families own and cultivate small parcels of land outside
the national park that provide subsistence for part of the
year. The bulk of the population depends on additional
resources within GHNP to meet their annual income re-
quirements, including the grazing of sheep and goats, the
extraction of medicinal plants to be sold to a burgeoning
pharmaceutical and cosmetics industry, and the collec-
tion and sale of morel mushrooms (Morchella esculenta),
consumed in restaurants around the world.
There is a temporal and spatial pattern to this use of re-
sources. The sheep and goats are grazed in the subalpine
forests and alpine meadows for 7 months of the year. Their
winters are spent at lower elevations, either stall-fed or
grazed in village forests. For the 7 months that the animals
are on the move, they are grazed in specific, clearly de-
fined grazing runs, based on customary rights that have
been worked out over the course of many decades. The
wool of the animals is used to meet family requirements,
and the occasional animal is sold as meat on the hoof,
eventually ending up in the meat shops of the Kullu Valley.
Conservation Biology
Volume 19, No. 2, April 2005
312 Political Incentives for Conservation Chhatre & Saberwal
Equally seasonal is the collection of morels, which grow at
the lower reaches of the GHNP forests and in forests out-
side the park. The mushrooms are collected from March
to early May, depending on the amount of snow that falls
in the winter and the timing of the snowmelt. The har-
vesters sell the mushrooms to local traders in the small
towns of the region or to traders in the bigger towns in
the Kullu Valley—Aut, Bhuntar, and Kullu. Morels have
been sold for as much as Rs. 7500 (US$166.00)/kg, a lot
of money considering the meager income-generating op-
portunities in the region.
The collection of medicinal plants is also highly lucra-
tive. For the most part, these herbs are extracted between
July and September from alpine meadows above 3200 m.
The combination of morel and medicinal herb sales con-
tributes an average income of over Rs.10,000 (US$220.00)
per family in villages around the park (Tandon 1997). It is
likely that reduced access would adversely affect the poor-
est sections of the populace, as emphasized by Baviskar
(2003), although there is little data to suggest caste- or
class-differentiated use of park resources.
Conservation Conflicts
Biologists and officials of the Forest Department have long
believed that human presence and resource use pose a
serious threat to the biological diversity of the region.
Sheep and goats have reportedly overgrazed the mead-
ows, decreasing plant diversity and increasing soil erosion
(Gaston & Garson 1992). Their movement through the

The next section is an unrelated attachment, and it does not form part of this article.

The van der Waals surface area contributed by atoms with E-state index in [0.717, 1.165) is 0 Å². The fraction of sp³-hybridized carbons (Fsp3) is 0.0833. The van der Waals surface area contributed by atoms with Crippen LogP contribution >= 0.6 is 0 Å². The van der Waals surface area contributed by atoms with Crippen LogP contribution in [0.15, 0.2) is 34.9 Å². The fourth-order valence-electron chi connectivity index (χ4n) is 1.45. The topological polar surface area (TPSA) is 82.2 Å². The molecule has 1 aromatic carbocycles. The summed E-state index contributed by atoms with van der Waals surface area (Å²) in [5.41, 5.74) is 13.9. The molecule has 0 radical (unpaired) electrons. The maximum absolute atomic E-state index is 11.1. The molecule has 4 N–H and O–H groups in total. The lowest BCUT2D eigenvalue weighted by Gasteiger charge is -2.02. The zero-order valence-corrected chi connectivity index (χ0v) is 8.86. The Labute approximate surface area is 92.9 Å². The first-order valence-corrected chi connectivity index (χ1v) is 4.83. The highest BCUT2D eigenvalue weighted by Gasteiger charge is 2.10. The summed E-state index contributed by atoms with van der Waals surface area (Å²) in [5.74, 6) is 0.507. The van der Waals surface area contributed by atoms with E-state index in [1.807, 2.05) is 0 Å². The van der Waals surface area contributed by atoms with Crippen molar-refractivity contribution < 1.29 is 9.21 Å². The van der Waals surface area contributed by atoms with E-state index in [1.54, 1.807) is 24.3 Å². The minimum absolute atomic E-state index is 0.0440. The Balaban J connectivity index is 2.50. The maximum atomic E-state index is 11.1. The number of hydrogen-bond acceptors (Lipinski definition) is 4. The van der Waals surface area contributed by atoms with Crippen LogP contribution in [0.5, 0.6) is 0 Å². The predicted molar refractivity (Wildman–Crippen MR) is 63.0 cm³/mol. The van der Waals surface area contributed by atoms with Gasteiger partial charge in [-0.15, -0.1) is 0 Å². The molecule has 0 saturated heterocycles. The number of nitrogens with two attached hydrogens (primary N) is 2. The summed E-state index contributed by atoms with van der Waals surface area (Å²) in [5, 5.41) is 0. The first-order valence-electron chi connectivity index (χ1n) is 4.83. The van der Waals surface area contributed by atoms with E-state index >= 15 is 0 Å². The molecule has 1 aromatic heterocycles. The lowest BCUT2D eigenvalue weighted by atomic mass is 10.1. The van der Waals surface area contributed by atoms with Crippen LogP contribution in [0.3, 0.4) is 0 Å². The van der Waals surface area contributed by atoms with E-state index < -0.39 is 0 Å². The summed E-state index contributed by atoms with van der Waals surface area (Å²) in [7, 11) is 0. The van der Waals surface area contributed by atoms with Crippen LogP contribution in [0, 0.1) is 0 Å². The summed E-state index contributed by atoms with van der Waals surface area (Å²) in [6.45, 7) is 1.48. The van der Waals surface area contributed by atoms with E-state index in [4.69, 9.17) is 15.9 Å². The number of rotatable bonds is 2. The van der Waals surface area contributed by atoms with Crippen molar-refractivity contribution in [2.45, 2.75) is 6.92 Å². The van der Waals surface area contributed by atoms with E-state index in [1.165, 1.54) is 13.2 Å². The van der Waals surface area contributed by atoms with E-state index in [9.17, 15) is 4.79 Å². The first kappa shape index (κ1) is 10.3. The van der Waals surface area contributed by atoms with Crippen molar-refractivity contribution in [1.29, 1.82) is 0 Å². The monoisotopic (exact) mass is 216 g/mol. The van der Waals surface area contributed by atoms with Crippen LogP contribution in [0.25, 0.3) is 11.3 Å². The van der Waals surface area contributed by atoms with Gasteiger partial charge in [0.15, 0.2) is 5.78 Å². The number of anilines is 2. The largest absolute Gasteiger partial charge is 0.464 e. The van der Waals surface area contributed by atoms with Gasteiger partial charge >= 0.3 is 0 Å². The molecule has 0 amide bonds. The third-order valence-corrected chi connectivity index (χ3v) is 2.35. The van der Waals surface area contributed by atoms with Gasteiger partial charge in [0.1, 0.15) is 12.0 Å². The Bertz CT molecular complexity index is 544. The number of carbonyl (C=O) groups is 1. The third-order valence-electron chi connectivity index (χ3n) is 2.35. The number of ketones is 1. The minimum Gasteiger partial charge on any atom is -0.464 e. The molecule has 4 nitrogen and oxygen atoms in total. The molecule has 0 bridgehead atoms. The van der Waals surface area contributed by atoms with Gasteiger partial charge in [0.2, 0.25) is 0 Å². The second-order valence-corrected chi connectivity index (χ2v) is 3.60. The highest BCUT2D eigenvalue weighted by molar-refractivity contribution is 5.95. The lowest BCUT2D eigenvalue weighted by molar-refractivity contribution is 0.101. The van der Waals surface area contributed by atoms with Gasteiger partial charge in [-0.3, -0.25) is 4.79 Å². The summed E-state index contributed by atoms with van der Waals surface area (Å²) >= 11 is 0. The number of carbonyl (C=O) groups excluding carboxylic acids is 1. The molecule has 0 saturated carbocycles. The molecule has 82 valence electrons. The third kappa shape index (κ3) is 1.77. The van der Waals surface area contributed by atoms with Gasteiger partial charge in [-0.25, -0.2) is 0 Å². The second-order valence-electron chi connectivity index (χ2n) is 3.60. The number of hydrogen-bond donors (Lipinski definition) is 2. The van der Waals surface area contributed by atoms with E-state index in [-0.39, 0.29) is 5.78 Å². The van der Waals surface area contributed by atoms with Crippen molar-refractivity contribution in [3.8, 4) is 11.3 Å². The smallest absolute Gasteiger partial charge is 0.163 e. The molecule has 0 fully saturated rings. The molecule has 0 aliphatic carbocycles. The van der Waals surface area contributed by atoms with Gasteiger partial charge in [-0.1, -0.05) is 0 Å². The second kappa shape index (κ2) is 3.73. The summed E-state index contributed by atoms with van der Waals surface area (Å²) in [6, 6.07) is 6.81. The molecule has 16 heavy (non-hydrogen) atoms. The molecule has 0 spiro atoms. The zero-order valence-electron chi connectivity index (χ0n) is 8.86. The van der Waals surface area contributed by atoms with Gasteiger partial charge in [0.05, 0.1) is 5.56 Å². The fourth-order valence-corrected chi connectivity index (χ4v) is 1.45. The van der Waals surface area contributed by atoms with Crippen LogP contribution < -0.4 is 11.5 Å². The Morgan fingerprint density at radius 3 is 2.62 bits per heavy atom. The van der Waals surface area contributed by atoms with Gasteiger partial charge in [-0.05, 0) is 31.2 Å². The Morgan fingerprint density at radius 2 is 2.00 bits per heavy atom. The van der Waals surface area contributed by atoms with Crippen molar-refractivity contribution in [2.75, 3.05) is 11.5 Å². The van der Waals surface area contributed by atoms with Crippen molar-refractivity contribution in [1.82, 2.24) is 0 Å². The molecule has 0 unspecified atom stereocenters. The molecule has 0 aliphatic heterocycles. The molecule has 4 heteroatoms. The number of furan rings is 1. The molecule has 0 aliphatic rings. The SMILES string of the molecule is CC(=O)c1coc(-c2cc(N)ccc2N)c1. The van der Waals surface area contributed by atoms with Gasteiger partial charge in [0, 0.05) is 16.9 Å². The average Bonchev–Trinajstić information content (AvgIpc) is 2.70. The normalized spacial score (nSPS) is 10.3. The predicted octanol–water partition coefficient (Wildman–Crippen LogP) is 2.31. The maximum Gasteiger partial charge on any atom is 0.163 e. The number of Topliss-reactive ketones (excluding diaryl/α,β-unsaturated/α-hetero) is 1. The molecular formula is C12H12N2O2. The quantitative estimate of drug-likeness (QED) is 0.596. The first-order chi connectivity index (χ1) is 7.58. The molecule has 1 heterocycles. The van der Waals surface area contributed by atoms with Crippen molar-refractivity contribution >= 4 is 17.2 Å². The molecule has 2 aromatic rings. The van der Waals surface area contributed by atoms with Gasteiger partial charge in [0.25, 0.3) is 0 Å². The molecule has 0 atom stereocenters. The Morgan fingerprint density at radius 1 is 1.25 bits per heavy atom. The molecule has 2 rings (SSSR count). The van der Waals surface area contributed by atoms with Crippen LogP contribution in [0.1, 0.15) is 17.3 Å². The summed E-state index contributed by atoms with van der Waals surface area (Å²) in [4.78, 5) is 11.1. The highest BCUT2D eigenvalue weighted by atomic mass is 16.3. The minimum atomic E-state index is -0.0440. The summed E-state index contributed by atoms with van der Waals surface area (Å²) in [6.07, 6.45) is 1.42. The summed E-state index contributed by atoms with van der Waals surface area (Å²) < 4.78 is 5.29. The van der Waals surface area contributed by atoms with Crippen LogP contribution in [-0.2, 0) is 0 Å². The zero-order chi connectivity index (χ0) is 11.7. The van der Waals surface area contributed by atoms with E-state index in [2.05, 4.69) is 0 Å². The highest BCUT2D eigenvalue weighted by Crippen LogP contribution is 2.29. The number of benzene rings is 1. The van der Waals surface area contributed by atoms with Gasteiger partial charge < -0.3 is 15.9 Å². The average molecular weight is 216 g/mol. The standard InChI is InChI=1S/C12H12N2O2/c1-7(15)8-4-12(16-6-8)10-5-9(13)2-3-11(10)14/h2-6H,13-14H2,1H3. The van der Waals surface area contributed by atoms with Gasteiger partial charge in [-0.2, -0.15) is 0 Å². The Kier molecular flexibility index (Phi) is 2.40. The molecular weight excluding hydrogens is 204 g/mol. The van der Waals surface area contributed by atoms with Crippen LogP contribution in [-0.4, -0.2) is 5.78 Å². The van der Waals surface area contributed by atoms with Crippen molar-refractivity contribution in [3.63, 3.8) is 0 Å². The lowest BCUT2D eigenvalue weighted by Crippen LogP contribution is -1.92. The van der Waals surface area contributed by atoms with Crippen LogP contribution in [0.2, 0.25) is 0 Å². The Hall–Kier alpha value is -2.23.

forests while on the spring migration to alpine meadows
disturbs the nesting Western Tragopan, with potentially
serious consequences for chick survival. At the same time
the sheep are moved up the mountains, large numbers of
people comb the forest floor looking for morels, further
disturbing the nesting birds ( Ramesh et al. 1999). Herders
and medicinal plant collectors reportedly lay large num-
bers of snares in the hope of catching musk deer. Far
more than other deer species, the musk deer is valued for
its musk pod, a commodity that commands high prices
in illegal trade in wildlife products (Vinod & Satyakumar
1999). And medicinal plant extraction has escalated to a
point where some species are reportedly on the decline,
far less visible, and smaller in size than just a few years
ago(DeCoursey 1997; Tandon 1997 ).
Although some villagers agree that certain species of
medicinal plants are on the decline, others argue the op-
posite. There is little sympathy with the idea that grazing
has a negative impact on forests and meadows. Most vil-
lagers claim that the act of rotating grazing through forests
and meadows guards against the possibility of overgraz-
ing. In counter-arguments related to the decline of medic-
inal plants, herb collectors claim that some of the most
intensively extracted herbs are root propagating and that
collectors do not extract the entire rootstock. Collec-
tors also claim that overharvesting of seed-propagating
species is biologically impossible because herb collection
takes place following seed set. There are mixed responses
to the allegations that morel collection is responsible for
disturbing the Western Tragopan at a crucial juncture in
its breeding biology and that shepherds and herb collec-
tors lay snares to catch musk deer.
The point for most villagers is that the value placed on
the national park cannot be disassociated from the history
of use of the area. Many claim that the villagers need to be
credited with having taken good care of the park. They
argue that animal, bird, and plant populations flourish in
the area, not despite the use of the park by local people
but because of their seasonal presence. To support such
aclaim, they argue that certain medicinal plants need to
be regularly harvested to prevent them from “rotting.” It
is also now well accepted within parts of the scientific